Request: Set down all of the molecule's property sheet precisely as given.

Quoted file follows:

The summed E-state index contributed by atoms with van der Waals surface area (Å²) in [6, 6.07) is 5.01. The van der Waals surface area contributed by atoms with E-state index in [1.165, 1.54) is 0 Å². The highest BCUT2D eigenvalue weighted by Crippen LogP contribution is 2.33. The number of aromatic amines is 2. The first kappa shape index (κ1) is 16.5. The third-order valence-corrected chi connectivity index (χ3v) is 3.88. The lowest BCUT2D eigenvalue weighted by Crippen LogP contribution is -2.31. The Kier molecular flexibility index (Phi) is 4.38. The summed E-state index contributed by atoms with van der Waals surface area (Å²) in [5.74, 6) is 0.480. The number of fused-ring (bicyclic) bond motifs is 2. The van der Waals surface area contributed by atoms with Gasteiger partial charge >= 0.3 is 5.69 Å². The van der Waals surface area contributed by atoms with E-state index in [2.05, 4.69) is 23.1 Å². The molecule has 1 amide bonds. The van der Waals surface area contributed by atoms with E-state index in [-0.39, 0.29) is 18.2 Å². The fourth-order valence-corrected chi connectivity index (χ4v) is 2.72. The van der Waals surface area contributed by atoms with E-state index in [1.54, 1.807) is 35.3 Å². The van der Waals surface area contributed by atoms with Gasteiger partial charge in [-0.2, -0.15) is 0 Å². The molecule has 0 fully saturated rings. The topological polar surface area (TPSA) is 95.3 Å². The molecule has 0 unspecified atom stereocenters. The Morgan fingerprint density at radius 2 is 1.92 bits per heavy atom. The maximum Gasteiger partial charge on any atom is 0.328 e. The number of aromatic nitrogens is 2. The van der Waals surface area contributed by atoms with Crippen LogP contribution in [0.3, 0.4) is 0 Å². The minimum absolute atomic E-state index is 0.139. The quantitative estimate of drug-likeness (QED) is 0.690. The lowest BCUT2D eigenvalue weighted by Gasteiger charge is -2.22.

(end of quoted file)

The summed E-state index contributed by atoms with van der Waals surface area (Å²) in [6, 6.07) is 5.01. The van der Waals surface area contributed by atoms with E-state index in [1.165, 1.54) is 0 Å². The highest BCUT2D eigenvalue weighted by Crippen LogP contribution is 2.33. The number of aromatic amines is 2. The first kappa shape index (κ1) is 16.5. The third-order valence-corrected chi connectivity index (χ3v) is 3.88. The lowest BCUT2D eigenvalue weighted by Crippen LogP contribution is -2.31. The Kier molecular flexibility index (Phi) is 4.38. The summed E-state index contributed by atoms with van der Waals surface area (Å²) in [5.74, 6) is 0.480. The number of fused-ring (bicyclic) bond motifs is 2. The van der Waals surface area contributed by atoms with Gasteiger partial charge >= 0.3 is 5.69 Å². The van der Waals surface area contributed by atoms with E-state index in [2.05, 4.69) is 23.1 Å². The molecule has 1 amide bonds. The van der Waals surface area contributed by atoms with E-state index in [-0.39, 0.29) is 18.2 Å². The fourth-order valence-corrected chi connectivity index (χ4v) is 2.72. The van der Waals surface area contributed by atoms with E-state index in [1.54, 1.807) is 35.3 Å². The van der Waals surface area contributed by atoms with Gasteiger partial charge in [-0.2, -0.15) is 0 Å². The molecule has 0 fully saturated rings. The topological polar surface area (TPSA) is 95.3 Å². The molecule has 0 unspecified atom stereocenters. The Morgan fingerprint density at radius 2 is 1.92 bits per heavy atom. The maximum Gasteiger partial charge on any atom is 0.328 e. The number of aromatic nitrogens is 2. The van der Waals surface area contributed by atoms with Crippen LogP contribution in [0.3, 0.4) is 0 Å². The minimum absolute atomic E-state index is 0.139. The quantitative estimate of drug-likeness (QED) is 0.690. The lowest BCUT2D eigenvalue weighted by Gasteiger charge is -2.22.